Hobbes and Locke on the question of human nature - 89278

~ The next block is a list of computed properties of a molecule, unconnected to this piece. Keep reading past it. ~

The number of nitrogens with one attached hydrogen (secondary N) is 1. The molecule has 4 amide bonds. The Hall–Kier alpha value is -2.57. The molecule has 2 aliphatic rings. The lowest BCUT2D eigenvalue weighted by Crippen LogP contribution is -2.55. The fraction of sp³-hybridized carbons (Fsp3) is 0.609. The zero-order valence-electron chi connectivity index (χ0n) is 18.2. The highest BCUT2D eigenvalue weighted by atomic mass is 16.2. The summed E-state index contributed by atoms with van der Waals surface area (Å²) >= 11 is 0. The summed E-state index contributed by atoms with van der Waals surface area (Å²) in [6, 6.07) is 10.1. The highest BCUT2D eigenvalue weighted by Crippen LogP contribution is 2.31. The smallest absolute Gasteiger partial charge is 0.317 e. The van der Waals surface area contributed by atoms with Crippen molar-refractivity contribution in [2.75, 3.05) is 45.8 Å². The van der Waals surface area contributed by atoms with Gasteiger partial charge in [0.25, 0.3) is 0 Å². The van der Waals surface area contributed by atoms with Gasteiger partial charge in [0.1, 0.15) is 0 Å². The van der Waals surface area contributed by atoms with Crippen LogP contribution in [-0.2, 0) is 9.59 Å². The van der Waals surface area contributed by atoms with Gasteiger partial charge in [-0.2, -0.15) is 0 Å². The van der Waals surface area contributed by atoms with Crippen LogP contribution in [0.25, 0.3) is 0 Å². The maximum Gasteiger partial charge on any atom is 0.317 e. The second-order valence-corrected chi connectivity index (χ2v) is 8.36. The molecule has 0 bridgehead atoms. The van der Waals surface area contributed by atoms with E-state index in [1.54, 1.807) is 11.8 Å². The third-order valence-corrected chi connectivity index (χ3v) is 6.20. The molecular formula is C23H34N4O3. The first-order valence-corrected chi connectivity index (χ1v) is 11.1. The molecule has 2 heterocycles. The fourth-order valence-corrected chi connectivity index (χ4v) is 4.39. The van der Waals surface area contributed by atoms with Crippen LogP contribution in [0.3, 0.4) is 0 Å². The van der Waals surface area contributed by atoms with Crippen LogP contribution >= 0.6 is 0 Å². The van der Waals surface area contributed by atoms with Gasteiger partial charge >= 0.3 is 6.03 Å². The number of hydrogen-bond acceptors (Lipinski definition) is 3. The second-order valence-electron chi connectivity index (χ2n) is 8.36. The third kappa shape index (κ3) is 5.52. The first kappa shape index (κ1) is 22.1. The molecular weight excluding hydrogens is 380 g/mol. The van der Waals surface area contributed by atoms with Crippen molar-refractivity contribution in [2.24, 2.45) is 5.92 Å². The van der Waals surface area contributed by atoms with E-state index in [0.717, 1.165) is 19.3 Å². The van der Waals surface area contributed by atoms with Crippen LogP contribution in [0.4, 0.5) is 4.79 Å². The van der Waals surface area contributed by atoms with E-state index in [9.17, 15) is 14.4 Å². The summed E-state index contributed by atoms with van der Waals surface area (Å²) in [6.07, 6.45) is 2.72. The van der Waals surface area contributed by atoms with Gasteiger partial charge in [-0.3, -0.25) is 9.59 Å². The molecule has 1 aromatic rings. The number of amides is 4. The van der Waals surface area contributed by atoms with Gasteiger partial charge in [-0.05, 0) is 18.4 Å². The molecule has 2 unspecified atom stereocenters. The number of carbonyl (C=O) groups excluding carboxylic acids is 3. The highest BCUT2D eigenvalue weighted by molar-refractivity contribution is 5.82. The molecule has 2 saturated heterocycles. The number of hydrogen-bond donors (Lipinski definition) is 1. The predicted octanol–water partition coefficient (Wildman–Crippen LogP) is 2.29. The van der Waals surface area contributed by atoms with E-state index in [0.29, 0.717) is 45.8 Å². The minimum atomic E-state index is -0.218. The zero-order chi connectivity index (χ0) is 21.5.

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Discuss the similarities and differences between Hobbes and Locke on the question of human nature, the state of nature, and natural rights. References: Lesson 8.1: Read Locke, Second Treatise, Sections 4-24 (Cahn, 451-56) Lesson 8.2: Read Locke, Second Treatise, Sections 25-51, 77-142 (Cahn, 456-63; 470-88) Lecture 8.1 Transcripts >>Hello, this is lecture 8.1. Today we're going to continue the discussion of the social contract tradition and approach to political authority and this time looking at the philosophy of John Locke. Locke was also a 17th century philosopher basically. He's the generation after Hobbes; he's from 1632 to 1704, also an English philosopher, an English thinker. His work that you've read from is the Two Treatises of Government; we read from the second treatise. The first treatise you should know was the sustained critique of the theory of the divine right of kings and a specific dismantling of a certain defense of that view by someone named Robert Filmer. So with the divine right of kings out of the way, as we've discussed before, we need a new mode of argument to justify state authority. And we again use the idea of a state of nature to lay out the picture of human nature that Locke puts before us and with that the picture of human morality and motivation and human reason that we can rely on in thinking about what the justification of political authority is. Now for Locke, the fundamentals of that state of nature are natural rights; the natural rights that we all have and without a reason, we know others have them. And we are motivated for the most part to respect others' natural rights. I said "for the most part" because not everyone does this. I mean there are criminals; there are people who violate the natural law and we'll talk about those in a minute. But the picture of people outside of society is very different from Hobbes; we are not all basically only self-interested. We have an imperative of self-preservation but within that, within those parameters, we respect other people's natural rights and we know what they are. They are principally the right to life, liberty, and property; a familiar triumvirate as it were. Now when Locke paints the picture of the state of nature, he says it's a state of perfect freedom. But he says...he clarifies what he means by that; he uses the word "freedom" and "liberty" interchangeably. He says it's a state of liberty, but not license. That is its liberty to do what we want within the strictures of natural rights; our own and others. That is its liberty that we all have in the state of nature and which should be protected is the liberty to live within that natural rights. And that's very important to remember. Now as I said, reason gives all human beings the capacity to act this way and to know that they should and know that others have rights of this sort. Not everyone does and when people violate the natural law according to Locke, they basically have show they have as he says, "quit reason." They've given up the game, they show they don't have the kind of basic moral motivation that reason represents, and that reason would give us all. And as such, they are just beyond the pale. And as in his picture of the state of nature according to Locke, all people could respond to those crimes as it were, those violations, and individually punish law breakers. And by law, we don't have political legal structures yet, but just natural law. When human beings violate the natural law, anybody can punish them. Now what we'll see when we discussed how we move from the state of nature to civil society, this individual right to punish will be important so we have to remember that. But to complete the picture of the state of nature according to Locke, we have to look at the rights we have and its life, liberty, and property. First, Locke uses the word "property" in two senses and you have to really pay attention when you read him which one he's using at the time. In the narrow sense, he means property as you and I might mean it, namely real property; possessions, real estate, natural resources, things that people might own. But sometimes he uses the word property in a broader sense to just refer to all entitlements Lecture 8.2 Transcripts >>Hi this is lecture 8.2 and we are continuing our discussion of Locke's political philosophy and his version of the social contract theory. And as we saw in the last lecture, we know that Locke had a picture of human beings and by extension life in the state of nature as relatively congenial because we all had natural rights and we knew that we had them and that others had them and we all had a general inclination to respect them. But nevertheless, he thinks civil society and government are necessary to escape some of what he calls the "inconveniences" of the state of nature. Now he uses that word but as we'll see, they are rather pointed, these inconveniences. You'll recall that for Locke, punishment is decentralized. That if anybody violates the natural rights of others, they violate their natural law; they become as he puts it, like a "wild beast." They've given up reason and so anybody can defend themselves against such a person and punish them. But the problem with that is that it's very inefficient. It causes quarrels, people would accuse others of overstepping in their attempt to punish and that this is the cause of social strife. And so as a result, the natural rights we have, including the right to property, become less secure. And it is in all our interest then to form societies and then consent to the centralization of that power, the law making and punishment power. To centralize all of that in a government, but it's the government that we consent to. One thing to point out that's different from Hobbes, in Hobbes' picture, all of us are being self-interested. We decide among ourselves as citizens to give power to the sovereign. The agreement is among us, it is not between us and the sovereign because that agreement no one could enforce because the sovereign is not under any other law than the one he or she or it gives. But with Locke, the picture's different. We consent with a government. The government is a party to the social contract and that's different and very important because when we create civil societies, we grant the government its purgatives, its power, but its subject to our consent, our ongoing consent and the natural rights we had prior to that construction of that government we retain and they include life, liberty, and property. And so that government's power is more answerable to the citizens via our ongoing consent then it was in the picture drawn by Hobbes. Now there are two steps according to Locke by which we enter as it were a commonwealth, or a civil society. One is there has to be an initial agreement to be a society, to be a group that is going to act together. And that consent has to be unanimous because either you're a part of this group, a society, this collection of people, or you're not. So it's only those people who unanimously agree to be a body, politic as it were. It's only that group that could then make decisions about the kind of government they want. Then the second step, the second act of consent that he describes can be majority rule. That is, that body politic that society forms by unanimous consent can then decide by majority rule to have this kind of government or that kind of government. And so that two step process is important to keep in mind. Now in what you read, you saw that Locke encountered two objections to this picture that are interesting to think of as objections. One is that there was no record of any kind of original social contract, so it's unclear what he's talking about historically. And he says, "Well the original contract probably predates written language," or, "We don't have records of it and things like that." But his real answer comes out when he answers the second objection because the second objection is that, "Wait a minute, we all were born in societies. We are already under a government when we're born. No one asked us if we wanted to form one. So how could we be obligated by it," according to a consent model. His answer to that is very interesting because he says, "We do so by tacit consent. That is, if we enjoy the privileges and protections of a society and we don't leave, we don't emigrate, that means by our actions we are tacitly expressing our consent to the government that we live under." And that's a very interesting idea as you can imagine; controversial. Namely that our passive acceptance of the government is a kind of consent to it. Now in Locke's day, there might have been real estate...opportunities to emigrate to certain other places. This is the 17th century and there were movements to the western hemisphere first of all with very contentious assumptions about whether there were rights to completely exploit the land and the Americas and the kind of ignorance of the rights to the indigenous people here. But Locke could have assumed from his perspective of a kind of right to leave and so if you didn't leave, you tacitly consented. Under contemporary conditions that's less unrealistic or less realistic so you can think about and discuss whether you think a model of tacit consent would validate the power of a government, but Locke thought it did. Now in a part of the second treatise that was not assigned to be read, but it's worth I think talking about. Locke defends a right to rebel. If the government, if the institutions of state power overstep their bounds and violet the natural rights of their citizens and thereby violet the consent which gives them their power, then they lose all their authority and are subject to rebellion and revolution. This is the difference again from Hobbes who said, "There's never a right to revolution." Where Locke said, "No, there would be a justification." The reason is because we never give up our natural rights according to Locke. Where we saw with Hobbes, that there was no external independent moral order previous to an independent society, the social institutions and the power of the sovereign created that order. Where for Locke there is and the independent moral order is the natural rights that we have, we've had, and we would have them outside of society and we have them while we're in society. This is very much akin to the idea of human rights which essentially people have wherever they are in the world. They have them against their governments if need be as well as... [ Pause ] ...as just a citizen of the world. So this idea very much comes out of Locke in particular, but the tradition of which Locke was a part. So this is the picture of the social contract that we get from Locke and it's very different and very interesting and very influential. As you may know, he was extremely influential to the framers of the U.S. Constitution, Havard [assumed spelling] and Thomas Jefferson in particular who borrowed phrases from him and followed his philosophy. But he's very important to us because it gives us another picture of what the grounds and limits of the power of the state are. And so we will continue on our discussion of political philosophy, but this is in general the model of the social contract and two of the most important defenders of it. See you next time.